Sweet Maria's Weblog

Roasted Coffee: Peru FTO Junin - Trujillano Microlot & Ethiopia Illubabor Baaroo

November 13,2014

The picture above represents only a tiny amount of hand coffee mills that are here at Sweet Maria's along with small hand cranked coffee roasting devices from around the world. This weeks roasted coffee offerings also come from two different parts of the world and compliment each other perfectly. Keep in mind that if you are not a Ongoing Subscription - Bi-Weekly Roasted Coffee Pairing subscriber, you should place an order for these coffees sooner than later. They usually sell out with the quickness! 

Peru FTO Junin - Trujillano Microlot City+

This coffee is a perfect example of what a creamy bodied coffee has to offer. It lays on your tongue like milk chocolate or melted ice cream. There is also lots of sweet honey and cocoa with a snappy apple acidity at in the finish. A City+ roast showcases this coffee perfectly and I would not recommend roasting this coffee any lighter. 

Ethiopia Illubabor Baaroo City+

A very gentle coffee with everything you would want from a Western Ethiopian coffee. There is a lot of kola nut in the fragrance and taste that peeks out immediately. Expect some floral notes, and sweet stone fruits, cacao nibs and caramel. The body registers in the middle and clears with citrus-like acidity. 

In addition to these coffee offerings above, there are two different blends for your espresso machine. Although you can run any coffee through any espresso machine, these two blends are specifically intended for espresso. The roasting approach is a little different and was intended to pull the acidity level down a touch. Please don't misunderstand me, there is still nice acidity levels here. The difference is with brew time and grind particle size. Mellowing out the acidity in an intended espresso roast could show as a flat or baked with a pour over extraction. Think of it as the difference...

Rhyme or Reason: Why You Roast - Carlos Aguayo

November 26, 2014

When I started this project of reaching out to roasters and asking them about why they roast and what their aspirations with roasting were, one of the first home roasters I had thought of was Carlos Aguayo because of his posts in the Sweet Maria's forums. For some time Tom and I have talked about designing a Sweet Maria's home roasting starter kit, and the flour sifter design that Carlos and some others have been discussion on the forum is one of the most inspirational set-ups that I've yet to come across as far as something to base it off of. I reached out to him to ask him about his how and why.    -Chris Schooley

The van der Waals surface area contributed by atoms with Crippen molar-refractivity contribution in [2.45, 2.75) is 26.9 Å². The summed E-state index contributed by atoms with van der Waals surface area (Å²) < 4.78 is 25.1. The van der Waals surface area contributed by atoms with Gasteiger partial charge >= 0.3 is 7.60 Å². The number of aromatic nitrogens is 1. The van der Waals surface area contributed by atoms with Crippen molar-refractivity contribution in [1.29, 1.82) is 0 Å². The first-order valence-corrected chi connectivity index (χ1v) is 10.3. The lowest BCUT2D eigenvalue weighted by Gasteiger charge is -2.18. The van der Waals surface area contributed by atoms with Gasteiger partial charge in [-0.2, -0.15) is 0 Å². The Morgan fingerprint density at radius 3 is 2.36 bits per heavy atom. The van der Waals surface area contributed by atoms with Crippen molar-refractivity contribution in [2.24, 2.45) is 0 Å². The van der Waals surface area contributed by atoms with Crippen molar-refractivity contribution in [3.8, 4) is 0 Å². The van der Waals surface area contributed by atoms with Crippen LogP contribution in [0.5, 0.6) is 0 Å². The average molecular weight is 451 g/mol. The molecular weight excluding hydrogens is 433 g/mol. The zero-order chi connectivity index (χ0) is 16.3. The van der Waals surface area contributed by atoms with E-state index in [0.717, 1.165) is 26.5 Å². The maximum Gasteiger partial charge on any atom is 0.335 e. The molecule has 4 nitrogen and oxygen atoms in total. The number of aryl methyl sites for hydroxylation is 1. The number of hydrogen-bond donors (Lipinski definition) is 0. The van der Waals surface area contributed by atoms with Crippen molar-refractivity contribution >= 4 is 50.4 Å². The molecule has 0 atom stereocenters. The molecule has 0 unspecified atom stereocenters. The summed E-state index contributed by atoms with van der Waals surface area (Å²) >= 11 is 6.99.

CS: What’s your name and what equipment have you used?
CA: I use my own homespun roaster built with a heavily-modified Poplite popcorn popper and a flour sifter. My modifications include splitting the fan and heat power so I can adjust the airflow (and thus, the air temperature) manually, and putting a thermocouple in the air flow to measure that temperature accurately. I don't know that I am the first to use a flour sifter for this, but it works really well in this configuration. See the original thread for details: http://www.sweetmariascoffee.com/forum/viewtopic.php?t=5331

CS: What do you most love about roasting?
CA: I love that I can control the roasting process to get coffee that meets my tastes and preferences. I also really enjoyed the tinkering and experimenting that it took to get my roasting setup working well, and look forward to another design iteration when time permits.

CS: How did you get into roasting?
CA: I have moved to a new state several times in the last decade, and have struggled to find a consistently good source of coffee that I love every time. I got spoiled by fresh Peet's in the San Francisco Bay Area, and found that even if a place roasted it's own coffee, it often did not measure up. So when I found myself with a bit of time to tinker and a local source of green beans, I decided to give it a shot.

CS: What's your dream roaster set up?
CA: I'm more of a roast-your-own fanatic than a gearhead, so I don't know the various brand names and commercial options. But I would love to move closer to a true...

Two New Guatemalan Coffees

Guatemala Xinabajul Tres Fincas is loaded with heavy sugar sweetness, cocoa, and has an easy going malic acidity in the finish.

Guatemala Proyecto Xinabajul - Marlon Palacios has sweet and rich cocoa, dark berry, peach, clean acidity and juicy fruits throughout with lots of body. Both of these Guatemalan coffees make a delicious espresso.

Five New Coffees.

November 5, 2014

Colombia El Nacedero - "El Loco" Camacho, is a brilliant cup, and more balanced than the name would suggest. It shows elegance, with blackberry and honey, brisk tea, and a note of fresh basil.

Kenya Nyeri Kigwandi SWP Decaf has all the citrus characteristics and acidity you'd expect from a Kenya - definitely the most pronounced we've ever tasted in decaf coffee!

Guatemala Huehuetenango Small Producers SWP Decaf is a densely sweet cup, with lots of raw sugar and cane juice sweetness, and subtle fruited top notes.

Guatemala Atitlan - Juan Pira is a nice daily drinking coffee with mild acidity, pronounced sweetness, and baking spice top notes. Also makes a classically profiled SO espresso.

Sweet Maria's Moka Kadir Blend has sweet fruits and brooding chocolate notes highlight both applications when roasted toward the Full City range. It sticks close to the original idea of creating a Moka Java with fresh, clean ingredients.

Podcast: Ferment in Colombia with Leo

November 4, 2014

Thompson talks with Leonardo Henao about breaking the rules on coffee fermentation, and how a focus on microorganisms might alter the conceptual framework of what processing and fermentation are to coffee flavors.

Download for free on iTunes.